I’m slowly disappearing. I used to have opinions and ideas, spend afternoons daydreaming. Somehow I’ve reduced myself to about two topics: work and the baby. I’m totally plugged in too, I can bore completely and effectively with Facebook photo albums, tweet about how hard my day at work was, and text you all about it. Where did I go? It's slow a attrition of the soul being a grown up and living this tech heavy life. The hum of the gadgets that were supposed to keep me so connected, bringing others so close, have turned on me, fencing me in.
I’m a slave to my Google reader, two email accounts, and my cell phone inbox. I will confess that I do get more stuff done, have reconnected with long lost cousins, and even write about food and beverage right here in this blog on my lap top. However, I started to notice the cracks, the 'tells' of this electro-techno-sham this week. First, I read about the suing of Yelp and then I saw the Taco Bell commercial where the guy in a pithy Australian accent decides that he won’t blog about the glorious shrimp tacos because they’re so good he wants to keep the secret to himself. Crikey, Taco Bell portends a food blog. The shark has jumped, ladies and gents.
But I have the antidote, the unplugger of all things electric and banal. In addition, I know that most food flacks won’t hijack it to sell to the hungry masses repackaged as old wine in new skin. It’s called Pastis. At first it’s really unlovable, like a melted Ricola cough drop or the black jelly bean in the Easter basket, like the Plenty without the Good. When I was 22, I worked as a cook on million dollar yachts in Antibes, a lively costal town in the south of France along the Cote d’Azur. Now that may seem glamorous, but in reality I was a servant, on-call 24 hours a day. If the owner wanted crepes at 3 a.m. I made 'em, tout suite. I was the first up to prepare breakfast and last to go to bed. I cooked 6 meals a day: crew meals and guest meals, you can guess who had the Lobster and who got bouillabaisse. I worked two weeks on and two days off.
Every afternoon, wherever we were moored, I would go into the local market and buy food provisions. Baguettes, coquille St. Jacques, and Roquefort by the basketful. The strangest thing to me, was that it didn’t matter if we were docked at port in Monaco or San Remo, there were always a group of people sitting in the shady outside cafés drinking the same cloudy drink, with a jug of water between them and a sugar cube on a spoon balancing on the rim of the glass. Everywhere I went, come the noon hour, tourist and natives alike were drinking this fussy drink, chatting away like finches on a wire. They weren’t drunk or overly excited, but seemed in the midst of some serious tete a' tete, connected in conversation.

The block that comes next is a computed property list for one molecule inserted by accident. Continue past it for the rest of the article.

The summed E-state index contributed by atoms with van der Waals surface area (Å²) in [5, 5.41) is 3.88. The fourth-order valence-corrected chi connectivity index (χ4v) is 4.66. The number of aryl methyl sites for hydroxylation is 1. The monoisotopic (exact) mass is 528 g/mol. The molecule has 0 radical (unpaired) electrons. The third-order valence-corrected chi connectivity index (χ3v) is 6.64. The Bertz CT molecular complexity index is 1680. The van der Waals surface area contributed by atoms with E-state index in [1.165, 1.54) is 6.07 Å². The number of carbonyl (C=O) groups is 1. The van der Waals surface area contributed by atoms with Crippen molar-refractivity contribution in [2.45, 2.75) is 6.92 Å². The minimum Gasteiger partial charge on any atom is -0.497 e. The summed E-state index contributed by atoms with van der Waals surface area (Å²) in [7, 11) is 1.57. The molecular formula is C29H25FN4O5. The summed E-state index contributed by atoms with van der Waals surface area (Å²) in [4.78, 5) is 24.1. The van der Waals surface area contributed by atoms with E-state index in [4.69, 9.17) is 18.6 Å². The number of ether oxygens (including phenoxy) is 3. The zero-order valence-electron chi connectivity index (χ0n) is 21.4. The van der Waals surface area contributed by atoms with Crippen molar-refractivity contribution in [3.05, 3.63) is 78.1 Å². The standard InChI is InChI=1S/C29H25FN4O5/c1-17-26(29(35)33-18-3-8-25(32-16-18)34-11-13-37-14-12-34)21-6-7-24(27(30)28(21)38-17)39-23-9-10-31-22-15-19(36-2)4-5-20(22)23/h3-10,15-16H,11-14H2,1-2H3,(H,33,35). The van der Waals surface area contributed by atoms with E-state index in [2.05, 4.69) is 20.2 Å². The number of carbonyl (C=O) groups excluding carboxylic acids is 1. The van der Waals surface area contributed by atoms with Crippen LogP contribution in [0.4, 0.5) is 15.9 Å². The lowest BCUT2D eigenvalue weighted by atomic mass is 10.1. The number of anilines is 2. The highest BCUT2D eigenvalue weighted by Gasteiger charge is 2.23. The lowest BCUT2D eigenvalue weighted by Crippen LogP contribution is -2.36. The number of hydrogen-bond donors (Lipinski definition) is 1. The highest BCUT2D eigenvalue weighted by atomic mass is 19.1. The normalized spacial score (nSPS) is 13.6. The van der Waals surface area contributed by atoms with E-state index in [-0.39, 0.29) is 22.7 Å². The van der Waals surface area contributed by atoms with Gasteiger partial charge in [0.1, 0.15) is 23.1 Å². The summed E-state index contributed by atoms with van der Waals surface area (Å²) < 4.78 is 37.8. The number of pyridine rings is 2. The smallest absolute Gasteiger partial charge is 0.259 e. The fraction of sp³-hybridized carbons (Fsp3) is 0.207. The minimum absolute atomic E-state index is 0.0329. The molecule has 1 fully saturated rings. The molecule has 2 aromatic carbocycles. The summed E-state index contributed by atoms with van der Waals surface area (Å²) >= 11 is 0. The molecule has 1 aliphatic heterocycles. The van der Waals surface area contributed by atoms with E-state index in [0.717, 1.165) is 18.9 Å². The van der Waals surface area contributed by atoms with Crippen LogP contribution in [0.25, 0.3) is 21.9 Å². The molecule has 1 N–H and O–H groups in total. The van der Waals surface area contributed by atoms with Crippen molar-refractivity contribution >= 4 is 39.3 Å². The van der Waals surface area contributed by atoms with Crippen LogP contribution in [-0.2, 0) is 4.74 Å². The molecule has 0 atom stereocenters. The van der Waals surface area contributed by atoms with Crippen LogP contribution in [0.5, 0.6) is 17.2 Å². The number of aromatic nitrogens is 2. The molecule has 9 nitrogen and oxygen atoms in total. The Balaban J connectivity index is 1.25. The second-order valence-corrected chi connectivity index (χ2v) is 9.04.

On my day off I went to the expat bar where they blared Riviera Radio and welcomed English. I pointed to a tan couple sipping the milky concoction chatting about the Picasso Museum and said I’d have that. The tray arrived with no less that five necessary components for this one drink and I was lost. I took a sip of Pastis neat, my stomach flipped, and I couldn’t figure out what the sugar was for. The deck hand from the boat moored next to ours walked by and gave a wave. I asked him over. “How do I do this?” I pleaded. He was my age and from a moneyed family in London and our backgrounds couldn't have been more different. He showed me the order of ingredients. First the shot of Pastis in the water glass, then the sugar cube on the spoon resting on the rim. Slowly pour the spring water over the cube, dissolving it. He instructed patiently, noting that I could control the potency with added water or smother the bite of alcohol with the sugar. It was a process to be enjoyed throughout the duration of an hour. He asked me if I had a chance to visit Grasse yet, he said he was there his last day off and toured the perfumeries. We talked about the fields of lavender and the fortified city of St. Paul de Vence. We drank Pastis and let the afternoon wash away.
So, I’m inviting you next Sunday, March 28th around 4pm to come to Blue Point in Wayzata and drink some Pastis with me, I’m buying. I really mean it, the stuff we have to do can wait. We’ll put it on the back burner, because we all need to get out from underneath things and we won’t mention our kids or jobs once.
739 Lake St. E., Wayzata, 952-475-3636